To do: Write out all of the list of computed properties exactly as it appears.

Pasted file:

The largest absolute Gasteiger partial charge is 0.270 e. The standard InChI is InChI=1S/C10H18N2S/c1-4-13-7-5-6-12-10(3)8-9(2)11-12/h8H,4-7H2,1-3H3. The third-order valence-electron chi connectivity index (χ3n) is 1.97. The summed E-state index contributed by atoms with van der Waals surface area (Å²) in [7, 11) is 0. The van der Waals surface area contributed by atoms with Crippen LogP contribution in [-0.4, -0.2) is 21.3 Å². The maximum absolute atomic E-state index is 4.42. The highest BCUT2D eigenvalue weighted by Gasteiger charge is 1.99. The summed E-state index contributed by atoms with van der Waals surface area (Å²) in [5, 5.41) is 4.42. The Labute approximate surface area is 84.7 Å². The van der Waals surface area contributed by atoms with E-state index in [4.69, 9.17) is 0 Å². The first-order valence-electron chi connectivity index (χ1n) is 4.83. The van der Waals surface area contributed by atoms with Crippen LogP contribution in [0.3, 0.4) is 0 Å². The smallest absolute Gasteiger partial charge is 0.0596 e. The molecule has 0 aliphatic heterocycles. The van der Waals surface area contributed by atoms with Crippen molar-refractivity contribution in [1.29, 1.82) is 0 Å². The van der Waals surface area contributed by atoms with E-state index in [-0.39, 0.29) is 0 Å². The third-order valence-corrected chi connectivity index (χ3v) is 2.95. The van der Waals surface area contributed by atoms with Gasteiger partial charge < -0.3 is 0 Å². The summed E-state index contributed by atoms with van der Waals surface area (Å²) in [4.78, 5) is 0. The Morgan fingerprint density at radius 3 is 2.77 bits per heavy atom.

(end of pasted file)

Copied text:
The largest absolute Gasteiger partial charge is 0.270 e. The standard InChI is InChI=1S/C10H18N2S/c1-4-13-7-5-6-12-10(3)8-9(2)11-12/h8H,4-7H2,1-3H3. The third-order valence-electron chi connectivity index (χ3n) is 1.97. The summed E-state index contributed by atoms with van der Waals surface area (Å²) in [7, 11) is 0. The van der Waals surface area contributed by atoms with Crippen LogP contribution in [-0.4, -0.2) is 21.3 Å². The maximum absolute atomic E-state index is 4.42. The highest BCUT2D eigenvalue weighted by Gasteiger charge is 1.99. The summed E-state index contributed by atoms with van der Waals surface area (Å²) in [5, 5.41) is 4.42. The Labute approximate surface area is 84.7 Å². The van der Waals surface area contributed by atoms with E-state index in [4.69, 9.17) is 0 Å². The first-order valence-electron chi connectivity index (χ1n) is 4.83. The van der Waals surface area contributed by atoms with Crippen LogP contribution in [0.3, 0.4) is 0 Å². The smallest absolute Gasteiger partial charge is 0.0596 e. The molecule has 0 aliphatic heterocycles. The van der Waals surface area contributed by atoms with Crippen molar-refractivity contribution in [1.29, 1.82) is 0 Å². The van der Waals surface area contributed by atoms with E-state index in [-0.39, 0.29) is 0 Å². The third-order valence-corrected chi connectivity index (χ3v) is 2.95. The van der Waals surface area contributed by atoms with Gasteiger partial charge < -0.3 is 0 Å². The summed E-state index contributed by atoms with van der Waals surface area (Å²) in [4.78, 5) is 0. The Morgan fingerprint density at radius 3 is 2.77 bits per heavy atom.